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Content warning: This post and the film it references discuss suicide.

For my final blog post I have chosen a short film titled “Desiderium” directed by Maeve O’Haire. Before watching the film and reading this post further, I would like to mention that it may be triggering for certain people as suicide is the main theme.

Produced in 2019, this film depicts life after losing a loved one to suicide. Being such a taboo subject, one that often makes people uncomfortable, I feel it is important now more than ever that the topic becomes a staple when discussing mental health and mental well-being. I knew that in this final blog post I wanted my piece to include the idea of mental wellness, but specifically that of men’s. Suicide is the leading cause of death for youth in Canada. In 2019 over 4,000 people lost their lives to suicide, 75% being males (“Suicide in Canada”, 2020). This accounts to approximately 50 men dying each week (Whitley, 2021). With men having a rate of suicide three times higher than women, many elements of society and culture are to be questioned. The most obvious one seems to be the stereotype in which men are to be closed off in terms of showing any signs of vulnerability. This deadly notion that men feel they need to abide by in order to appear “manly” hinders many from admitting they need help.

Films such as this are so important in not only showcasing the grief and sadness that accompanies losing someone to suicide, but the guilt that is felt by loved ones. It is very common for people to feel burdened by thoughts such as “Why didn’t I see the signs?” or “I could have stopped them if I listened more closely”. I appreciated that this film highlighted certain signs that men provide indirectly implying they are in need of help. It is also important to mention that this film also aids in breaking the stigma attached to men in need of therapy, medication, etc. as the main character says in her video that she would not have thought he was weak if he had expressed his feelings.

It should be mentioned that in recent times activisms such as Men’s Mental Health Day have grabbed a lot of attention on social media. This has greatly impacted modernistic ways of approaching the taboo subject while signalling that asking for help does not in fact make men appear weak or less than.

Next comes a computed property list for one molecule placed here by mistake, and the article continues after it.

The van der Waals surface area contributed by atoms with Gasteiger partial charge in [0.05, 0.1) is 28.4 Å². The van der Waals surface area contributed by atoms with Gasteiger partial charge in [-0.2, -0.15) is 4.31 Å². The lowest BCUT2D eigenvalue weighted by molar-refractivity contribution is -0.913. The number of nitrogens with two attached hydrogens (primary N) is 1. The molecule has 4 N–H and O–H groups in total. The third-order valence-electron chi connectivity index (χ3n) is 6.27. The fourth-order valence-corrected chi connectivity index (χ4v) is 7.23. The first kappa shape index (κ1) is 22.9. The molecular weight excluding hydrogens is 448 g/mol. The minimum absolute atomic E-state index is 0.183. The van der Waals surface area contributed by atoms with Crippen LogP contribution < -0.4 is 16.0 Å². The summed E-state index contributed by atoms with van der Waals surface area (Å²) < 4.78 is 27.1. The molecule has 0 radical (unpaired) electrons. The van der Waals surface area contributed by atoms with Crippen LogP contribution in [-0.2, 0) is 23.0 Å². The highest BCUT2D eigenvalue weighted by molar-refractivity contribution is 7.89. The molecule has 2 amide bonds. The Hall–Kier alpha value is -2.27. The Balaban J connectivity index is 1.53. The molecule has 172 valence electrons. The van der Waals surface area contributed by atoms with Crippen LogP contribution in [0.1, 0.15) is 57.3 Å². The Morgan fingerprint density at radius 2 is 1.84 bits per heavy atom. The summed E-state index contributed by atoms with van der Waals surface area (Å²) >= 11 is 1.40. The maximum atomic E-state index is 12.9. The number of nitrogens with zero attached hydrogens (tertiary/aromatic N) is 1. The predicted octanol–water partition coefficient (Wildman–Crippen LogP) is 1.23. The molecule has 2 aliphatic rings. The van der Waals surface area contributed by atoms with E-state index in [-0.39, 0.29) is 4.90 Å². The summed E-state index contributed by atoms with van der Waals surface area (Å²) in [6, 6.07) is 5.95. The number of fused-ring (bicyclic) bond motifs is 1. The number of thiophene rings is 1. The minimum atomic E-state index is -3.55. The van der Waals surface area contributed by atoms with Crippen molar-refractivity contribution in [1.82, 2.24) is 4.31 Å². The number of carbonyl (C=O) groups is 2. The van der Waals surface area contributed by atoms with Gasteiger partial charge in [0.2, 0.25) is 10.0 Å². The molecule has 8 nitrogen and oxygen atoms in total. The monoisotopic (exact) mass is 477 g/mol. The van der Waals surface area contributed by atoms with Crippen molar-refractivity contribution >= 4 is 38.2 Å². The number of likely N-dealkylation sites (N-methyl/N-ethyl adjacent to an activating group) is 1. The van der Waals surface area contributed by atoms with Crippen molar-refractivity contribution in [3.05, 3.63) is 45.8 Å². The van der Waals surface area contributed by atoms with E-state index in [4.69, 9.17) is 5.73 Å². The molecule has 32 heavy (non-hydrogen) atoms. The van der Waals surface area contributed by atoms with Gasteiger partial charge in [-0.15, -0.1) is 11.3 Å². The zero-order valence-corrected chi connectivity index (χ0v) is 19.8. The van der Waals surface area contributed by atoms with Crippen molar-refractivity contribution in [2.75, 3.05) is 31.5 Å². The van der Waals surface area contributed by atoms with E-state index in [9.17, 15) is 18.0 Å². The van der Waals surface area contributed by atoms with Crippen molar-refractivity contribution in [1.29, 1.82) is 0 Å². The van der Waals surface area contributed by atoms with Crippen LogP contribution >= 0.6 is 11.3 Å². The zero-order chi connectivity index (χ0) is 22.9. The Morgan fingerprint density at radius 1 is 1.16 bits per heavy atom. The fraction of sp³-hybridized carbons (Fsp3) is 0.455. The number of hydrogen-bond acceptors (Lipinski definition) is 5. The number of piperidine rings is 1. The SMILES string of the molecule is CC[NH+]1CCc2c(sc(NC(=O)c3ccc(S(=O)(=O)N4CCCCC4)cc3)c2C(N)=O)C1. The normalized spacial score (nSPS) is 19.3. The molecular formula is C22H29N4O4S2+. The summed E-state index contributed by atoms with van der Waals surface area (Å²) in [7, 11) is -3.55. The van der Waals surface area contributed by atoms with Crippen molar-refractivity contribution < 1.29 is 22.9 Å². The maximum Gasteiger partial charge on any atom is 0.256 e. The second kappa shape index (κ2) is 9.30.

I have been personally affected by suicide by two male friends in my life. I am happy to say they are now doing much better after receiving proper treatment and medication. When I first learned of their attempts, I was sickened with guilt and was horrified that I had not ever picked up on signs of distress. Confused by my reactions, I have learned in recent years that feelings of guilt, anger, and blame are very normal for those affected by suicide and is not a sign of selfishness, nor is it any depiction of having a god complex. Due to a lot of men notoriously bottling up emotions, it is easy to understand why they would hide such feelings in order to appear strong and unaffected. Unfortunately this is the mindset that ultimately leads to suicidal ideation and ultimately deaths.

Though a very triggering topic of discussion for myself and many others, I have learned in my own life that the more it is discussed, the more available and comfortable both men and women will become in opening up. It is vital that everyone keeps conversations open with male friends and family members and encourage them to reach out if they feel they are struggling.


Desiderium. (2019). Art With Impact.

Government du Canada. (2020, March 4). Government of Canada. Suicide in Canada: Key Statistics.

Whitley, R. (2021, January 28). Mental health issues faced by an alarming number of men should be made a focus of national public policy | CBC News. Alarming numbers around men's mental health indicate need for national response.


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